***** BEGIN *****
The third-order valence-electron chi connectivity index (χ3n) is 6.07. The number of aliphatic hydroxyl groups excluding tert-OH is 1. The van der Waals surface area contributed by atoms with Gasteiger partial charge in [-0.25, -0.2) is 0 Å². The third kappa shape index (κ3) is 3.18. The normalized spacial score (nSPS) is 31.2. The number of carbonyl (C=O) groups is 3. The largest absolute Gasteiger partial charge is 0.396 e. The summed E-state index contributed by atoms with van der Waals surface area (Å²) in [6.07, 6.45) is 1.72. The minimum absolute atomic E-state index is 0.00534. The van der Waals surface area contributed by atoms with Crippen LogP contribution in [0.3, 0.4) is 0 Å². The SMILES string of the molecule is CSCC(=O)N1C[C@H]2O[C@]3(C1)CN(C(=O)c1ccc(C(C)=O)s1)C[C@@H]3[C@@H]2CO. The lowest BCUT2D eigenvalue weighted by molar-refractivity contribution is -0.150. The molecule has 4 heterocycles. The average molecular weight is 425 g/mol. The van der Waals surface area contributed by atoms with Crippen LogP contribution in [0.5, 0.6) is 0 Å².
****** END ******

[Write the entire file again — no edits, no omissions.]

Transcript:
The third-order valence-electron chi connectivity index (χ3n) is 6.07. The number of aliphatic hydroxyl groups excluding tert-OH is 1. The van der Waals surface area contributed by atoms with Gasteiger partial charge in [-0.25, -0.2) is 0 Å². The third kappa shape index (κ3) is 3.18. The normalized spacial score (nSPS) is 31.2. The number of carbonyl (C=O) groups is 3. The largest absolute Gasteiger partial charge is 0.396 e. The summed E-state index contributed by atoms with van der Waals surface area (Å²) in [6.07, 6.45) is 1.72. The minimum absolute atomic E-state index is 0.00534. The van der Waals surface area contributed by atoms with Crippen LogP contribution in [0.3, 0.4) is 0 Å². The SMILES string of the molecule is CSCC(=O)N1C[C@H]2O[C@]3(C1)CN(C(=O)c1ccc(C(C)=O)s1)C[C@@H]3[C@@H]2CO. The lowest BCUT2D eigenvalue weighted by molar-refractivity contribution is -0.150. The molecule has 4 heterocycles. The average molecular weight is 425 g/mol. The van der Waals surface area contributed by atoms with Crippen LogP contribution in [0.5, 0.6) is 0 Å².